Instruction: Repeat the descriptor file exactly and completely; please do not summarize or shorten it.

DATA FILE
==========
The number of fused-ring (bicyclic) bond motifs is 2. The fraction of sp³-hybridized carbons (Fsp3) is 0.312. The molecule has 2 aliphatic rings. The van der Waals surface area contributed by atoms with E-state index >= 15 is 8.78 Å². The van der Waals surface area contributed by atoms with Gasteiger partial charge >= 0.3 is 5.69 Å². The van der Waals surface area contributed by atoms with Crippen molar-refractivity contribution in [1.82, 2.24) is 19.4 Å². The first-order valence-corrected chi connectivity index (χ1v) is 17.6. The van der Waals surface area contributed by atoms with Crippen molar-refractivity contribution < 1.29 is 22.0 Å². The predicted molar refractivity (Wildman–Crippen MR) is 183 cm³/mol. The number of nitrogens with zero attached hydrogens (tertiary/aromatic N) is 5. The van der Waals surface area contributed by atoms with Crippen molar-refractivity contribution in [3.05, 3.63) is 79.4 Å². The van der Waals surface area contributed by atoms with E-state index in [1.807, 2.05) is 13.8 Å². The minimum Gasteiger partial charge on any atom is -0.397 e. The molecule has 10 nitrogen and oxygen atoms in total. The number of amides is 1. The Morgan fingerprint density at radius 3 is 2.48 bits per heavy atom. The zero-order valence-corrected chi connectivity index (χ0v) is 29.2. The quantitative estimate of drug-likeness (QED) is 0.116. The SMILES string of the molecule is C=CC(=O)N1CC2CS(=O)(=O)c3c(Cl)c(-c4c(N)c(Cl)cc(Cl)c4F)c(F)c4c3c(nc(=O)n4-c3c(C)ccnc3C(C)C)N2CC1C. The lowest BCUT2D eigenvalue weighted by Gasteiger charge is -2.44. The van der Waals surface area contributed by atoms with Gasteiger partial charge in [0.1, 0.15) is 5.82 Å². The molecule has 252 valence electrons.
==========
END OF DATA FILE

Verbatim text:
The number of fused-ring (bicyclic) bond motifs is 2. The fraction of sp³-hybridized carbons (Fsp3) is 0.312. The molecule has 2 aliphatic rings. The van der Waals surface area contributed by atoms with E-state index >= 15 is 8.78 Å². The van der Waals surface area contributed by atoms with Gasteiger partial charge >= 0.3 is 5.69 Å². The van der Waals surface area contributed by atoms with Crippen molar-refractivity contribution in [1.82, 2.24) is 19.4 Å². The first-order valence-corrected chi connectivity index (χ1v) is 17.6. The van der Waals surface area contributed by atoms with Crippen molar-refractivity contribution < 1.29 is 22.0 Å². The predicted molar refractivity (Wildman–Crippen MR) is 183 cm³/mol. The number of nitrogens with zero attached hydrogens (tertiary/aromatic N) is 5. The van der Waals surface area contributed by atoms with Crippen molar-refractivity contribution in [3.05, 3.63) is 79.4 Å². The van der Waals surface area contributed by atoms with E-state index in [1.807, 2.05) is 13.8 Å². The minimum Gasteiger partial charge on any atom is -0.397 e. The molecule has 10 nitrogen and oxygen atoms in total. The number of amides is 1. The Morgan fingerprint density at radius 3 is 2.48 bits per heavy atom. The zero-order valence-corrected chi connectivity index (χ0v) is 29.2. The quantitative estimate of drug-likeness (QED) is 0.116. The SMILES string of the molecule is C=CC(=O)N1CC2CS(=O)(=O)c3c(Cl)c(-c4c(N)c(Cl)cc(Cl)c4F)c(F)c4c3c(nc(=O)n4-c3c(C)ccnc3C(C)C)N2CC1C. The lowest BCUT2D eigenvalue weighted by Gasteiger charge is -2.44. The van der Waals surface area contributed by atoms with Gasteiger partial charge in [0.1, 0.15) is 5.82 Å². The molecule has 252 valence electrons.